The Conversion of Mr. Newman

[The Tablet, vol. vi, No. 286, 25 October 1845, pp. 673-674.]

{673} Our readers will naturally expect from us a few words on the subject of Mr. Newman's conversion, but we confess we find great difficulties in fulfilling that expectation. The subject is so wide and yet so simple, so personal and yet so diffusive, that we hardly know what to say or what to avoid saying. To use the current slang of the day, Mr. Newman's conversion is "a great fact." It has been looked for anxiously and long. It has been prayed for; it has been written for; it has been wished; it has been dreaded; it has at length come. So far as a remote observer can presume, imperfectly at the best, to judge of character, the Anglican Establishment has been deprived of the largest mind and the most penetrating intellect lately to be found, at least among her ecclesiastical children. The least part of what has occurred is that a man informed by profound genius has passed from heresy to the Church; has brought over to the camp of truth the stores of his profound learning, of his active and disciplined intelligence. This, of itself however, is no immemorable event. Not merely among those commonly called the Puseyites was Mr. Newman without a peer. If during the last half or entire century the Anglican Church can name a Divine his equal in power and comprehensiveness of mind, that name is unknown to us.

The fact thus simply stated becomes more important when we consider Mr. Newman not merely as an individual, but as the head of a school or party in the hostile camp. Of the enthusiastic attachment with which vast numbers of men looked up to Mr. Newman as to one in whose learning, piety, profound spiritual discernment, and perfect mastery over the points at issue between Anglicanism and Rome, they could perfectly confide, we may leave others to speak more in detail who know more in detail the internal relations of that body of men. Of the more advanced and advancing section of the Puseyites; of those who, originally devoted to Anglicanism, were possessed with a yet more fervent devotion to the truth, Mr. Newman was the unquestioned intellectual chief. Without his seeking them, he enjoyed or possessed all the prerogatives and also all the responsibilities of one to whom his fellow-men look up as to the pole star of their course.

In truth, his position in this respect was not a little strange—as it seems to us; and the anomalies of it are worth a moment's consideration. The party which attached itself to him was composed of the men who of all other Anglicans were most zealous for Church authority; for the subjugation of the individual judgment and intelligence beneath the yoke of the an outward, public, authorized and compulsory rule. It was their very quarrel with all the forms of Ultra-Protestantism, that these left men to the guidance of their individual fancies or subjected them to the unauthorized guidance of teachers self-chosen and self-choosing. They contended vigorously for the necessity of an external Church authority, to repress the excesses of undisciplined zeal and of straggling imaginations. And yet these men were the followers of a man; his followers not in any special discipline or rule of life and manners, but in the choice of a Church! Professing the utmost abhorrence of Protestantism and of all private choice in matter of religion, they were yet by virtue of their position the most ultra-Protestants in existence; for the complexion of their creed was the result of three acts of individual choosing. They chose in general; they chose in special; they chose in individual. And in all three choices they admitted the possibility of error. They chose the Anglican Establishment for their Church; they chose a party in the Establishment as the interpreter of its doctrines; they chose a man as the interpreter of that party. This man—who, considered as an individual, was the very best leader they could have chosen—they chose for their guide in the outset of his vehemence against Rome; they have continued with him in the changes of his opinions; they are now, many of them at least, accompanying or following him in the final change which has brought him to an everlasting rest.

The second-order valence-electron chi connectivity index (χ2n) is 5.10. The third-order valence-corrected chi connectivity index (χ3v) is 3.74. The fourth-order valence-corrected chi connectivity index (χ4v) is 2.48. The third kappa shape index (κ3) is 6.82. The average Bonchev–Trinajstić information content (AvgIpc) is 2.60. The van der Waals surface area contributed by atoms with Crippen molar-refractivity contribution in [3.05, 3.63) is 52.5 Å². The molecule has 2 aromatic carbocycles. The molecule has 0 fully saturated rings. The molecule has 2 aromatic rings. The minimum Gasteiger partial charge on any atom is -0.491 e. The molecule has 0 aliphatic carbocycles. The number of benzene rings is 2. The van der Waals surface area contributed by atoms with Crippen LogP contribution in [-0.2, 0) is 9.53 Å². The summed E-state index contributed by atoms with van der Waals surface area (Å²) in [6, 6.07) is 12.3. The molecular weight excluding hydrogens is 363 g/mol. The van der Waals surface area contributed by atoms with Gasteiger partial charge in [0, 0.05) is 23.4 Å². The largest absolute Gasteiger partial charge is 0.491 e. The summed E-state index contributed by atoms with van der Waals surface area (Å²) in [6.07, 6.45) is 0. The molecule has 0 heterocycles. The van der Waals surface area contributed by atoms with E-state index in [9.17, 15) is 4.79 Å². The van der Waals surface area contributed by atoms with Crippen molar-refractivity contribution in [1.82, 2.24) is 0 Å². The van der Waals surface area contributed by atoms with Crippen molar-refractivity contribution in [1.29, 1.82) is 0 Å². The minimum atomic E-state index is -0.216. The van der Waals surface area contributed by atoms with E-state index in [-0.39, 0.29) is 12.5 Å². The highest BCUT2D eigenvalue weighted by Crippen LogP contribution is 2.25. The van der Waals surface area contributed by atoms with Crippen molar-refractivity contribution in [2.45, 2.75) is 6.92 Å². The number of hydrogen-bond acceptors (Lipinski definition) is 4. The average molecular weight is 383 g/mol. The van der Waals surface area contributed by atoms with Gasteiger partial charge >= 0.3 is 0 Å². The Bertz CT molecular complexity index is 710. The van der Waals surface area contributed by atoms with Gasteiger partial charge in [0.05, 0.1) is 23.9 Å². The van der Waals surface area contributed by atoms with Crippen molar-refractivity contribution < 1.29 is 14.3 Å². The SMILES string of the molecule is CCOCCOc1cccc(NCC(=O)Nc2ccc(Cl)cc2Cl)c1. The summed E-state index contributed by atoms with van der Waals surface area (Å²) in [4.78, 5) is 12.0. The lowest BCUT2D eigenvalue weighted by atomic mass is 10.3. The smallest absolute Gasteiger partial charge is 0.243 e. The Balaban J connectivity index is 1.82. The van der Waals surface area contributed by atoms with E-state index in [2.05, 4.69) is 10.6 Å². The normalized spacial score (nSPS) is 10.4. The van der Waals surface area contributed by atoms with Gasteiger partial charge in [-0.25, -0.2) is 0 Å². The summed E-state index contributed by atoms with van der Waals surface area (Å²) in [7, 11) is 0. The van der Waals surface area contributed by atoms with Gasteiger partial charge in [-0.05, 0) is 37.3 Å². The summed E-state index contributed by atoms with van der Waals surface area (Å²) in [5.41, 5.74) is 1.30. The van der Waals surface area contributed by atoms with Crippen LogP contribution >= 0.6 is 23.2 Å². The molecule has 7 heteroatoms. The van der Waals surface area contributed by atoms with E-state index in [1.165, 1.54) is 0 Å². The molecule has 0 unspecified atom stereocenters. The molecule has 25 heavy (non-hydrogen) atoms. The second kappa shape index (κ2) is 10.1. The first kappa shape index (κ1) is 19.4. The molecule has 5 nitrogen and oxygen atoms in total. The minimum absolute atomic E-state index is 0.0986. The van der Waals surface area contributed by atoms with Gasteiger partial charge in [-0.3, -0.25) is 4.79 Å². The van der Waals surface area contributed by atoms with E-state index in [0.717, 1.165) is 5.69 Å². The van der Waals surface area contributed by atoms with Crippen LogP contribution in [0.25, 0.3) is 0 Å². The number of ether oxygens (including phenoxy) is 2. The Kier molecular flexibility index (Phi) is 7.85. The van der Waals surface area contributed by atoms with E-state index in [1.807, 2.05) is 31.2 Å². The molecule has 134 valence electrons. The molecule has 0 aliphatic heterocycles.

So followed, Mr. Newman, as we have said, had upon him all the responsibilities of the intellectual chief of a party. And he had also many of its qualifications. Judging from such evidence as is before the public, he discharged the duties of his post with singular efficiency and power, and showed himself not merely possessed of the necessary intellectual qualifications, but of the not less necessary moral qualifications also—was eminently wary and discrete in all his movements, but at the same time singularly bold and intrepid when the occasion called for the exercise of these qualities. No one could fairly charge him with cowardice, or rashness, or any form of affectation, or perversity of mind, or that cloudy apprehension of affairs which springs from a warped understanding, or from the domination of unreasonable partialities or aversions. In all his public acts—and we dare say his private sufficiently corresponded to these—there has appeared a singular fairness, openness, and evenness of mind. No one can say of him that he has taken any step under the influence of ill-regulated passions or incongruous impetuosity. With his whole mind he has composedly examined and maturely weighed every part of the subject under his consideration. We may almost say that no nook or cranny of it has escaped his searching glance. He commenced fifteen years ago an ardent anti-Romanist. During that time, with every prejudice against the truth, he has diligently laboured in his endeavours to place the Anglican theory on a sound basis in his own mind and before the public. He has tried scheme after scheme. Step by step he has fallen back before the resistless onset of truth. He has yielded slowly; reluctantly—we may say; surrendering no point gratuitously; even when defeated making use of his matchless ingenuity to discover standing-room where a less keen sight would have discovered nothing but a vacuum; entrenching himself stubbornly among ruins; every moment (we may imagine) checked in his course of retreat by the anxieties of his public position and by reflecting how many looked up to him as a guide; and sparing no pains or labour to escape, if it might honestly be done, the last, great, painful, satisfying change.